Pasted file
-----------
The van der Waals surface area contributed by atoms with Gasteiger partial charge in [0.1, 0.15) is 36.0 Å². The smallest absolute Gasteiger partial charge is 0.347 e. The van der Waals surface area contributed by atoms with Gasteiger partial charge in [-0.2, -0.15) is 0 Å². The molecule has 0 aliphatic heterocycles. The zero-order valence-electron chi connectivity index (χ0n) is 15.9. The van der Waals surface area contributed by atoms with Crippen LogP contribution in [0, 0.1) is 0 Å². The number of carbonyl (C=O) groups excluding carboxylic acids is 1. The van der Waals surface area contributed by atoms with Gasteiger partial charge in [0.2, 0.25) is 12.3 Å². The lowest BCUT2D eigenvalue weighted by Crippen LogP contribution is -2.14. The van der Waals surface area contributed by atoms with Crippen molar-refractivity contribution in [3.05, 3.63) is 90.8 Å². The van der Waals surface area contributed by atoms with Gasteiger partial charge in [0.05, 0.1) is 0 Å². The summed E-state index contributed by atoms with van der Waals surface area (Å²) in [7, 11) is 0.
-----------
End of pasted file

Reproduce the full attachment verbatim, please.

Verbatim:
The van der Waals surface area contributed by atoms with Gasteiger partial charge in [0.1, 0.15) is 36.0 Å². The smallest absolute Gasteiger partial charge is 0.347 e. The van der Waals surface area contributed by atoms with Gasteiger partial charge in [-0.2, -0.15) is 0 Å². The molecule has 0 aliphatic heterocycles. The zero-order valence-electron chi connectivity index (χ0n) is 15.9. The van der Waals surface area contributed by atoms with Crippen LogP contribution in [0, 0.1) is 0 Å². The number of carbonyl (C=O) groups excluding carboxylic acids is 1. The van der Waals surface area contributed by atoms with Gasteiger partial charge in [0.2, 0.25) is 12.3 Å². The lowest BCUT2D eigenvalue weighted by Crippen LogP contribution is -2.14. The van der Waals surface area contributed by atoms with Crippen molar-refractivity contribution in [3.05, 3.63) is 90.8 Å². The van der Waals surface area contributed by atoms with Gasteiger partial charge in [0.05, 0.1) is 0 Å². The summed E-state index contributed by atoms with van der Waals surface area (Å²) in [7, 11) is 0.